A few months later, the United States had half a million military personnel in the Gulf. After weeks of pounding Iraqi forces from the air, the American-led coalition defeated the Iraqi Army in four days of ground combat. Faced with the option of moving on to Baghdad to unseat Saddam Hussein, President Bush and his advisors, including Secretary of Defense Cheney, declined. In their discussions, they agreed that forcing Saddam Hussein from office could result in the disintegration of Iraq into factions and regions.

While most American forces were re-deployed to the United States, where many were de-mobilized, some stayed in Saudi Arabia. The continued presence of “infidels” in the Kingdom further stimulated a Saudi, Usama bin Ladin, to plan a terrorist movement against America and the Saudi King. That movement, al Qa'ida, attacked America on 9-11 a decade later.

As part of the 1991 Iraqi surrender agreement, a UN team moved into Iraq to destroy weapons of mass destruction and to insure the WMD programs were not re-initiated. While the Iraqi weapons were destroyed, the on-going monitoring proved to be a source of on-going friction which caused the United States to attack Iraqi facilities. Ultimately, the fear of Iraqi weapons of mass destruction was chosen by the George W. Bush administration as the justification for another U.S.-led war with Iraq, the disaster in which thousands of Americans were killed or badly wounded. That second Iraqi war caused Iraq to disintegrate and religious fanatic terrorists to gain control of large cities.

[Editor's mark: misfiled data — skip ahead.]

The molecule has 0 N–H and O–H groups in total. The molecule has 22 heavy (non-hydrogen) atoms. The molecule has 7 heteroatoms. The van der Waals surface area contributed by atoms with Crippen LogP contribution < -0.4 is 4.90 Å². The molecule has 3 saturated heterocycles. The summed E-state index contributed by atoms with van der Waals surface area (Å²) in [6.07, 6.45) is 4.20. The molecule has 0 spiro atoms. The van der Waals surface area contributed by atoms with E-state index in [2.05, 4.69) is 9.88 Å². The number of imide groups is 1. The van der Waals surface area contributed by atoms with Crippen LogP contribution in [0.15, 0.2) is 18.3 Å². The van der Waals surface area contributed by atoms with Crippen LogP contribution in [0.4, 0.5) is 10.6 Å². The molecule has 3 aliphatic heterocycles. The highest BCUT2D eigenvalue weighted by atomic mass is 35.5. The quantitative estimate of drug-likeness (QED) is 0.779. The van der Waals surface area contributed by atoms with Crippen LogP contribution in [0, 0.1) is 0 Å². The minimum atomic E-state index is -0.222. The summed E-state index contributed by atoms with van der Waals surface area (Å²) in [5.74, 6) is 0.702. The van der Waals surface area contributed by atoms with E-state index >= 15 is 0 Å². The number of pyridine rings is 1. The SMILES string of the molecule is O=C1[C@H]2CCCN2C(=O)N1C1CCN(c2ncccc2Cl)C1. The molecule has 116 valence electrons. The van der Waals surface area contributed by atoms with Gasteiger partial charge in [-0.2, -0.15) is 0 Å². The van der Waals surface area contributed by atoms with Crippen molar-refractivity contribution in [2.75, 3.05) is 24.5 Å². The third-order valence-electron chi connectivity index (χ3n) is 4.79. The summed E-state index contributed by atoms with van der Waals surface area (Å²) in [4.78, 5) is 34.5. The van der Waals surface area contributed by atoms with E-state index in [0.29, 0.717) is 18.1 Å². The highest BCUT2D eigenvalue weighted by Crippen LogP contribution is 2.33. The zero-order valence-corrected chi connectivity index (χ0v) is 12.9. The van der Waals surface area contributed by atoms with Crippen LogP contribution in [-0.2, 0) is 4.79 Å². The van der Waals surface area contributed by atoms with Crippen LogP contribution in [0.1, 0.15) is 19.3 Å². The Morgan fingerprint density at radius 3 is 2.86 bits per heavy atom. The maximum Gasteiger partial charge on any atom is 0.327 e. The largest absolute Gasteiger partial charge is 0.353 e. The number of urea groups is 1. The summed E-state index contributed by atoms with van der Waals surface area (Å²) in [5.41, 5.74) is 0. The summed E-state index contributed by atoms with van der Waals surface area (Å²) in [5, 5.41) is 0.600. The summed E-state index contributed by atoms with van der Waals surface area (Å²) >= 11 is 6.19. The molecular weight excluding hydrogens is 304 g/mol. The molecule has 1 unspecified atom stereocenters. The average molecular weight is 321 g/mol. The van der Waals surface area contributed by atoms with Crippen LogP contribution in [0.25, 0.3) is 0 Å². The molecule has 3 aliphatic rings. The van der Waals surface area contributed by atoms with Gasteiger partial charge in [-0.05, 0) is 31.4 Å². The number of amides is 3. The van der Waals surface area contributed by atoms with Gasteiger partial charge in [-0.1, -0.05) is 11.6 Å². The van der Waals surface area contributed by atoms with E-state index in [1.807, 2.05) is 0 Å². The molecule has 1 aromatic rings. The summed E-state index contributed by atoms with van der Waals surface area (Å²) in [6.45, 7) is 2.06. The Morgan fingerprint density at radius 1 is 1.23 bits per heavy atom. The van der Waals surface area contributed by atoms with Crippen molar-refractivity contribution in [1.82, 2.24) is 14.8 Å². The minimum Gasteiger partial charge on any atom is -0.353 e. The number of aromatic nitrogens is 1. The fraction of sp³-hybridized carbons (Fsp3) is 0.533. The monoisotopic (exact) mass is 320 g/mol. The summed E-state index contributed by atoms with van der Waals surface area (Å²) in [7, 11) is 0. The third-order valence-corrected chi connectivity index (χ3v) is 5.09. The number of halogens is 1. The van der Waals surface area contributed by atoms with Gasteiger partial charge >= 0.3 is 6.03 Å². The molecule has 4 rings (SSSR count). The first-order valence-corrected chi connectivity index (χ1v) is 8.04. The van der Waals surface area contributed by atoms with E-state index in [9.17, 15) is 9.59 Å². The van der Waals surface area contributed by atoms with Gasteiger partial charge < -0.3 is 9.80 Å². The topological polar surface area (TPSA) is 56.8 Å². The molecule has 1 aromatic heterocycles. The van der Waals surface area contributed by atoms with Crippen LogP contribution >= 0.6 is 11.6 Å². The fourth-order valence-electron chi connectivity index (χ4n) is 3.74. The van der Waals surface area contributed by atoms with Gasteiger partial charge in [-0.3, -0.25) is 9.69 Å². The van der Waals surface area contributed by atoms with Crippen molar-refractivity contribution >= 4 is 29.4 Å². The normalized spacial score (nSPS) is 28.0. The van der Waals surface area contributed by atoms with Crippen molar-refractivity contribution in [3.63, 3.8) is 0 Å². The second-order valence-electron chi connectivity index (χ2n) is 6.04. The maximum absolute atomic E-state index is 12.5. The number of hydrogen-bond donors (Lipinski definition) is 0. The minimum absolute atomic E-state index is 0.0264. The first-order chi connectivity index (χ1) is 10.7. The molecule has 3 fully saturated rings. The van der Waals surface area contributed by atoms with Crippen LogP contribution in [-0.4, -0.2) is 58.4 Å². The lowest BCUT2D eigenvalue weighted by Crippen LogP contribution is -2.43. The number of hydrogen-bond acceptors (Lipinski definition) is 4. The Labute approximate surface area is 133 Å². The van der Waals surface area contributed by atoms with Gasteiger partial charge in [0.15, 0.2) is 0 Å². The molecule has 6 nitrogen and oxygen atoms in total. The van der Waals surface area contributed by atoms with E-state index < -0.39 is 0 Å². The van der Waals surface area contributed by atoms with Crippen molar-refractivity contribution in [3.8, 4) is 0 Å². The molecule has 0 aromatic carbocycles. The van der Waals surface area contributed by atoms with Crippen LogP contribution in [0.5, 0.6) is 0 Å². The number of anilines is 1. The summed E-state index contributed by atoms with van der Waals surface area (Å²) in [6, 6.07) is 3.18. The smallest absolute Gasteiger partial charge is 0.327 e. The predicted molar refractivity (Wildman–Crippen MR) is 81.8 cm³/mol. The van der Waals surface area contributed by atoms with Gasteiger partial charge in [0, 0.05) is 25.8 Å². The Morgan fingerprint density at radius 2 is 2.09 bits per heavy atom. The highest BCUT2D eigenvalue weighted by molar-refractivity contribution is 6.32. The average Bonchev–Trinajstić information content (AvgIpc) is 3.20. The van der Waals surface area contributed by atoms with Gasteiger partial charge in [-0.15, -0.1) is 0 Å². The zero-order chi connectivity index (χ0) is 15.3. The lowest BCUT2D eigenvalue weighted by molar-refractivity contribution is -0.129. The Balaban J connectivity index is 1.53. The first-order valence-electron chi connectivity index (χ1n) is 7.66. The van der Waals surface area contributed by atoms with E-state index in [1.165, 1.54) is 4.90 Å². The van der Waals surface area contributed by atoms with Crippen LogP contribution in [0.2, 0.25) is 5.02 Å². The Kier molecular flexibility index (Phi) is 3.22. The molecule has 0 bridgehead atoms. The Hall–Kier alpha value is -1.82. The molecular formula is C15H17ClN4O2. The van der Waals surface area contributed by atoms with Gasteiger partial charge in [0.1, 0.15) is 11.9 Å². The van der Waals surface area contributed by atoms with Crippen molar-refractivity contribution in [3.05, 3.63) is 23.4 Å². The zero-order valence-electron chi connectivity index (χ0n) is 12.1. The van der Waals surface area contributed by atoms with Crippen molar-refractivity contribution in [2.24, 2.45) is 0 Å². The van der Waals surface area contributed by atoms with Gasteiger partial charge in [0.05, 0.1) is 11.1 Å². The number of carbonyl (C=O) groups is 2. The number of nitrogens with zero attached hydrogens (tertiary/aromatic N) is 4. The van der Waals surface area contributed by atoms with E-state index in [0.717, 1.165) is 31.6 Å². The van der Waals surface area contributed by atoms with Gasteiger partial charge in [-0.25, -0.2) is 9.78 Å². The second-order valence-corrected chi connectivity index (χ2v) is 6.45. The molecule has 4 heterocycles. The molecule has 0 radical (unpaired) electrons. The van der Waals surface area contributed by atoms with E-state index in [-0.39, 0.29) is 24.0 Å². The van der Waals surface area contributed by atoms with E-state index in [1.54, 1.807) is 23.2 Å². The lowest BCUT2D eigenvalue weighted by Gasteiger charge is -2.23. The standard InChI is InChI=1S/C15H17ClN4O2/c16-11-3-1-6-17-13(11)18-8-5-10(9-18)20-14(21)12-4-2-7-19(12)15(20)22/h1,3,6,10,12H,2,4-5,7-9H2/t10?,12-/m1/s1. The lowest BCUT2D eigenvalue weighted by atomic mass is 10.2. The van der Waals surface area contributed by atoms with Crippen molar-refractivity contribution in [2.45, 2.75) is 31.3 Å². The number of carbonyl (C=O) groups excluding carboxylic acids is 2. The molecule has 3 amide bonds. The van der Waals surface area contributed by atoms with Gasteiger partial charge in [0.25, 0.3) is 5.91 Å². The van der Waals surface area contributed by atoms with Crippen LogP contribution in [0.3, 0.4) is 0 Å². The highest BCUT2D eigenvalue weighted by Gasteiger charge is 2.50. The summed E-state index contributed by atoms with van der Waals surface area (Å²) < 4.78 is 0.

Shortly after the first Iraq War, the Saddam Hussein government moved to suppress the Kurdish ethnic group in the north of the country. The United States threatened to re-initiate hostilities unless the Kurds were left alone, effectively separating the north from the rest of Iraq.

The rise of al Qa'ida in the 1990s, the U.S. invasion of Afghanistan, the second US.. war with Iraq, the rise of ISIS, all followed that August 1990 decision to deploy large U.S. forces to the Gulf. There were many social and political pressures that contributed to the upheaval in the Arab and Islamic world, but the continued U.S. military presence in the region and the way those U.S. forces were used, were major contributors. This chain of events also contributed to the Arab Spring and the creation of failed states in Iraq, Yemen, Libya, and Syria. Taken together, these events caused the deaths of hundreds of thousands, turned millions of people into refugees, and cost trillions of dollars.

So, was the decision to send U.S. forces to the Gulf in 1990 wrong? I think not. President George H.W. Bush was right to act to prevent one nation gobbling up another, right to force Iraq to end its programs of WMD. The errors that America and others made subsequently were not inherent in the decision to conduct the first Gulf War. We did not, for example, have to leave forces in Saudi Arabia. Certainly, we did not have to invade Iraq in 2003.

Asking how history would have been different if things had been handled in other ways can be fascinating, but we cannot redo history. Thinking about recent history, however, can give us perspective to understand where we are now and what decisions we should make in the near future. Thus, it is worth remembering that three decades ago there were few U.S. forces in the Middle East and we had seldom been involved in combat there. All of that changed, beginning on August 7th, twenty-five years ago, with a decision in Jeddah.